A part time job selling bamboo calendars during his university years set Gary Mitchell up for his sales career journey. As the current A/NZ vice president for Veeam, he takes us through his career challenges, from being made redundant in his first country manager role more than 20 years ago to turning that into an opportunity to grow and witnessing Veeam nab pole position in the market.
What was your first job?
I graduated with a Bachelor of Business degree and my first full time job was with Ernst & Young. I worked in various capacities ranging from accounting, audit, tax planning and business consulting. It certainly taught me the value of my time. I recall I was charged out to customers at about eight times more than I was paid back in those days.
Interestingly, it was my part-time job during university semester break in the December holidays each year, which formed the early beginnings of a sales career. I sold bamboo calendars door to door. In my final two years at university my brother and I imported half a container load of calendars and conscripted some friends to work with us.
No shortage of pressure with pre-paid stock sitting in the back yard that effectively had a used-by date on it!
How did you get started in the IT industry and progress to where you are today?
One of my customers at Ernst & Young was a software company. I ended up joining them and progressed to finance director for APJ and then moved across to sales four years later. That was 30 years ago, and I’ve been in sales, sales management and regional leadership roles in A/NZ and APJ ever since.
What are some of your plans for the company in the coming months?
IDC’s latest Software Tracker for Data Replication and Protection listed Veeam in the number one revenue market share spot for the very first time. When I joined almost five years ago, we were in fifth and leapfrogged some pretty impressive vendors each year to get to number one.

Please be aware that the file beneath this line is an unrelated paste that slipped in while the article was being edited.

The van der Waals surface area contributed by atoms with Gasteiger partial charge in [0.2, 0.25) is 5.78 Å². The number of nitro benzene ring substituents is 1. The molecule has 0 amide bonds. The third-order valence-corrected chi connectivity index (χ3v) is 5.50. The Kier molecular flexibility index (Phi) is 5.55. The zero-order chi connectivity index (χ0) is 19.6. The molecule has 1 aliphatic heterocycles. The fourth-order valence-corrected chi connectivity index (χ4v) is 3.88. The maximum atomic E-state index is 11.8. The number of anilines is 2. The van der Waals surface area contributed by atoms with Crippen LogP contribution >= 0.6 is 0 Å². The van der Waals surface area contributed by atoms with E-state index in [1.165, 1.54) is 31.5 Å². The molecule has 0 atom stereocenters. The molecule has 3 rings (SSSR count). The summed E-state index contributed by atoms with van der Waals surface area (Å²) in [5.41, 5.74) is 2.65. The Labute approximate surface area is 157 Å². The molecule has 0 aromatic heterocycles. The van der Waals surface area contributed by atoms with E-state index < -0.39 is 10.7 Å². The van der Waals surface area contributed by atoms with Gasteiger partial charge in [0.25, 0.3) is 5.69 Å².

But the market has changed a lot during that time. The new frontier is hybrid and public cloud. There is no clear number one for data protection in that space yet and we are very focused on being the leading provider in that sector as well.
What has been your biggest business mistake, and the lessons you've learnt from that experience?
I got made redundant in my first country management role over 20 years ago when the organisation I was working for was acquired by private equity and the new owners essentially took an entire level of management out globally.
The mistake I made was to dwell on my misfortune way too long. Three months later I gave myself an 'attitude adjustment' and chose to look at it as an opportunity to grow and do something bigger and better. I have used that philosophy with any speed bump along the way and have never looked backwards since.
What are some of your ambitions -- personally and professionally?
These days my number one ambition is to help others achieve whatever their ambitions are. Both personally and professionally. It’s the most rewarding thing I have ever done and continue to do.
What has been the best piece of advice you've ever received?
People 'respect' what you 'inspect'. In a world of increased matrix management and competing agendas this holds even truer today than when I learned it many years ago. Great long-term results follow from your consistent long term focus and inspection.